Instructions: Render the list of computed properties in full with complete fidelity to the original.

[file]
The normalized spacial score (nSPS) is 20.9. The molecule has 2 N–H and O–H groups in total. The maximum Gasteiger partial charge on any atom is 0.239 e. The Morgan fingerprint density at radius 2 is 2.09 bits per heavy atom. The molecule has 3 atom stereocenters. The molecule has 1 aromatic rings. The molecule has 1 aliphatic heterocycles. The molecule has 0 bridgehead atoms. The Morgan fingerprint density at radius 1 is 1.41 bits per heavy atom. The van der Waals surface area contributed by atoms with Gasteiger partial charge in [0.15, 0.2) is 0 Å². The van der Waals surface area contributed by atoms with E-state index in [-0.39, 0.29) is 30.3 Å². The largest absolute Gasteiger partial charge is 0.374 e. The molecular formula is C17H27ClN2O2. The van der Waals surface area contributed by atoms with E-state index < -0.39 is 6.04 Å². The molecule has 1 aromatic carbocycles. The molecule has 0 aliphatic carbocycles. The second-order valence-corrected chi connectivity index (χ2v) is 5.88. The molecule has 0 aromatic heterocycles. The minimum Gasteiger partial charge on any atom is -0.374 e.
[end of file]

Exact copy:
The normalized spacial score (nSPS) is 20.9. The molecule has 2 N–H and O–H groups in total. The maximum Gasteiger partial charge on any atom is 0.239 e. The Morgan fingerprint density at radius 2 is 2.09 bits per heavy atom. The molecule has 3 atom stereocenters. The molecule has 1 aromatic rings. The molecule has 1 aliphatic heterocycles. The molecule has 0 bridgehead atoms. The Morgan fingerprint density at radius 1 is 1.41 bits per heavy atom. The van der Waals surface area contributed by atoms with Gasteiger partial charge in [0.15, 0.2) is 0 Å². The van der Waals surface area contributed by atoms with E-state index in [-0.39, 0.29) is 30.3 Å². The largest absolute Gasteiger partial charge is 0.374 e. The molecular formula is C17H27ClN2O2. The van der Waals surface area contributed by atoms with E-state index < -0.39 is 6.04 Å². The molecule has 1 aromatic carbocycles. The molecule has 0 aliphatic carbocycles. The second-order valence-corrected chi connectivity index (χ2v) is 5.88. The molecule has 0 aromatic heterocycles. The minimum Gasteiger partial charge on any atom is -0.374 e.